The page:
Canada has released a 21st century industrial strategy that is built on the country’s strength as a leading supplier of sustainably produced critical minerals needed to enable the energy transition.
The critical minerals strategy, backed by nearly C$4 billion allocated in the country’s budget, focuses on expanding the sector and “moving things forward expeditiously,” said Natural Resources Minister Jonathan Wilkinson.
The 58-page document notes the importance of streamlining the permitting and environmental assessment processes for critical mineral projects and that the government “is committed to meeting the objective of ‘one project, one assessment.’”
Under the strategy, companies will be offered help in applying for permits and for federal support through the Critical Minerals Centre of Excellence. The office is already operating with a team of about 15 people, a senior government source told Reuters.
“The government’s CMS is clear, focused and action-oriented,” said Pierre Gratton, the Mining Association of Canada’s president and chief executive.
“It articulates an end-to-end industrial strategy that starts with early exploration to mining through to critical manufacturing sectors essential to fighting climate change. It is arguably the most significant industrial strategy the country has seen in decades.”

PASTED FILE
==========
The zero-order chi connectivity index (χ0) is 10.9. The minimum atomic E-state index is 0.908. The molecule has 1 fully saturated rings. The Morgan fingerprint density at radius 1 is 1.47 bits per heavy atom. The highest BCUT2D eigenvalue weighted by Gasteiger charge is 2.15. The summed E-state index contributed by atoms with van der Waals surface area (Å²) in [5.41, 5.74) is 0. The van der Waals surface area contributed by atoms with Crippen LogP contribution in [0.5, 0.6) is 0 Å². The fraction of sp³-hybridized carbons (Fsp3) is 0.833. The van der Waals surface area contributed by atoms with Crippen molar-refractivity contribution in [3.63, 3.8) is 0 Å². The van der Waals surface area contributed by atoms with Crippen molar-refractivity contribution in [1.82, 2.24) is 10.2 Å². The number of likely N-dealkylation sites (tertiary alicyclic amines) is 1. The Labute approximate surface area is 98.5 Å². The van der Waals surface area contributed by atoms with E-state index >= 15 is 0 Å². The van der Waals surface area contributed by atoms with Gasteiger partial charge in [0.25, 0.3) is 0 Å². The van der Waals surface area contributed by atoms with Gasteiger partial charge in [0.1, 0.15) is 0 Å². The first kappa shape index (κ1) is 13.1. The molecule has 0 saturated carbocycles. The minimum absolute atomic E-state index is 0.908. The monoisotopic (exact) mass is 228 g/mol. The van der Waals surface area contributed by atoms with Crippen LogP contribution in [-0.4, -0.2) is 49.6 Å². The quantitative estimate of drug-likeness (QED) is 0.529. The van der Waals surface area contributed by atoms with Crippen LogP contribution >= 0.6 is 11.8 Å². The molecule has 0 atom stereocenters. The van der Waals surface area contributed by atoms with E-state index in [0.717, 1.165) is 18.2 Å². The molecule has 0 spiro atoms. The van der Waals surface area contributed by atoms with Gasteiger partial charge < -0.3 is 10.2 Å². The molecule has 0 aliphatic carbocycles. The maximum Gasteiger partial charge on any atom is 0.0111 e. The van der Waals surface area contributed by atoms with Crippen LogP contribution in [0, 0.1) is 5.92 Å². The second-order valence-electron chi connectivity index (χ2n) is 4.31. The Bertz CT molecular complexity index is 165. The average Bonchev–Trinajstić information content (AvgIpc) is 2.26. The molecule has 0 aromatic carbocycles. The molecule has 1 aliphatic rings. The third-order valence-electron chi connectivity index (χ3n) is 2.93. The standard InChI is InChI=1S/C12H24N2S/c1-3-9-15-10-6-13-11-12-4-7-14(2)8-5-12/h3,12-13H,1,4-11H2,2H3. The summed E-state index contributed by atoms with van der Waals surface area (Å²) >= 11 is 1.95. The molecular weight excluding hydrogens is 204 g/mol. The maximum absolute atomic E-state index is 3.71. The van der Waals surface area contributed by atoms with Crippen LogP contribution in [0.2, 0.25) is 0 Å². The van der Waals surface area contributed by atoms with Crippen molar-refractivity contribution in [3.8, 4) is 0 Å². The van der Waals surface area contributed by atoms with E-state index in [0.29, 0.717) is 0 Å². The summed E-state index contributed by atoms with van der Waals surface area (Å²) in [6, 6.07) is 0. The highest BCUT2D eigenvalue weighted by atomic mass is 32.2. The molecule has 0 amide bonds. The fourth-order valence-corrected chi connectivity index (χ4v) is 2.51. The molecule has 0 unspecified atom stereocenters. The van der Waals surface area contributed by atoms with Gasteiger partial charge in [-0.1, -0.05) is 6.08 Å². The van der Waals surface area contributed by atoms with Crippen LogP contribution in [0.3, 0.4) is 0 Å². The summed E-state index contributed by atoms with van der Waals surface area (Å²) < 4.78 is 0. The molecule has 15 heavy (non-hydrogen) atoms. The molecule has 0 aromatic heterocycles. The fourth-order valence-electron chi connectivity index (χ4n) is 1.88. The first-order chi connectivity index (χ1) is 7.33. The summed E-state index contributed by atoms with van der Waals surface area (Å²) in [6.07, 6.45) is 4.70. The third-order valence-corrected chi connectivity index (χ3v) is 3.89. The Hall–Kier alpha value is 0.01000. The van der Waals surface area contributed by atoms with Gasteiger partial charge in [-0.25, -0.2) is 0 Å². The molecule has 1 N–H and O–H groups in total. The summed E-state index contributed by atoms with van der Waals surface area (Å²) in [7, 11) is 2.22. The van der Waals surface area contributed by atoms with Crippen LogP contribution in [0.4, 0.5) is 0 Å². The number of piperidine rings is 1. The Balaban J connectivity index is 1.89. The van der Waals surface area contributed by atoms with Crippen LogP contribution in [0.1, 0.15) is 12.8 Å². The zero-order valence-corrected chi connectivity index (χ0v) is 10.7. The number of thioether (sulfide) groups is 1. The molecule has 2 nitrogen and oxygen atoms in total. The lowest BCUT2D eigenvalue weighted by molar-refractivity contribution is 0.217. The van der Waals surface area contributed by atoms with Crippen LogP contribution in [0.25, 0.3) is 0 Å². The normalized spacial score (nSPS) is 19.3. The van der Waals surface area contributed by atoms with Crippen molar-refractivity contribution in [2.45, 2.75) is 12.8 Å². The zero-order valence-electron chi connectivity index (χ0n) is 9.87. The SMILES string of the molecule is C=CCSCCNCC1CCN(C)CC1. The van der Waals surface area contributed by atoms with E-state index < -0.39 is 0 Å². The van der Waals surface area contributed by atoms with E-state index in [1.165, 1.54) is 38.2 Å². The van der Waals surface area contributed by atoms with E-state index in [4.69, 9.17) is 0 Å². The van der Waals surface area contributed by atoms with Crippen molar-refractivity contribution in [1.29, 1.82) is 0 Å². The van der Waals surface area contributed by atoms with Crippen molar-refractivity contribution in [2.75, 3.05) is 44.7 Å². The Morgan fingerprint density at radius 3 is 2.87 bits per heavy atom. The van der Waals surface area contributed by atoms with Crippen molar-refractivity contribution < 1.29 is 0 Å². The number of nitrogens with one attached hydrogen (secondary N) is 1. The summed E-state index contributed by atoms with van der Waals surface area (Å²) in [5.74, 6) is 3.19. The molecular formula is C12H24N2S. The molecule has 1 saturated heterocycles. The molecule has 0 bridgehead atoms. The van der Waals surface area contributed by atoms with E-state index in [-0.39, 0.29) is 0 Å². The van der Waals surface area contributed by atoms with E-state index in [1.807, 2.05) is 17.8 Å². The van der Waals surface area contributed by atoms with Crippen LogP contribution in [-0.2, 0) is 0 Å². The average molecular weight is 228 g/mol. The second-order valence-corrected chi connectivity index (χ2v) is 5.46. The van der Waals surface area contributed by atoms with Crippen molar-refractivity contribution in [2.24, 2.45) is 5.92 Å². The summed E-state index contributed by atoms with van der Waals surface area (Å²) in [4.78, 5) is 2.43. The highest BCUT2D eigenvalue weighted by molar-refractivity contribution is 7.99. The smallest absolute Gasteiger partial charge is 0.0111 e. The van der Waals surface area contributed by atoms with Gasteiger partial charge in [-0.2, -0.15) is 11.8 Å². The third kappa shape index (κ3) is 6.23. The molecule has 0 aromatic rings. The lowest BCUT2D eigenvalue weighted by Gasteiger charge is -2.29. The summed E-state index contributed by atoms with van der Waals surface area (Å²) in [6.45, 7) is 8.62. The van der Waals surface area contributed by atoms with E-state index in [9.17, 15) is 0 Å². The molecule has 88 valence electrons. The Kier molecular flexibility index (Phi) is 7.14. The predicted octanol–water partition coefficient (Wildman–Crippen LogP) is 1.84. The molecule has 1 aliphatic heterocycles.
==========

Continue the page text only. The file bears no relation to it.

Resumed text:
The association said it is encouraged by the recognition that more must be done by all levels of government to improve the timeliness of new project approvals, while maintaining Canada’s high environmental standards and commitment to Indigenous rights.
While Canada is home of some the largest deposits of critical minerals, it can take anywhere between five and 25 years for a mining project to become operational, the document said.
“We recognize that, although responsible regulations are vital, complex regulatory and permitting processes can hinder the economic competitiveness of the sector and increase investment risk for proponents.”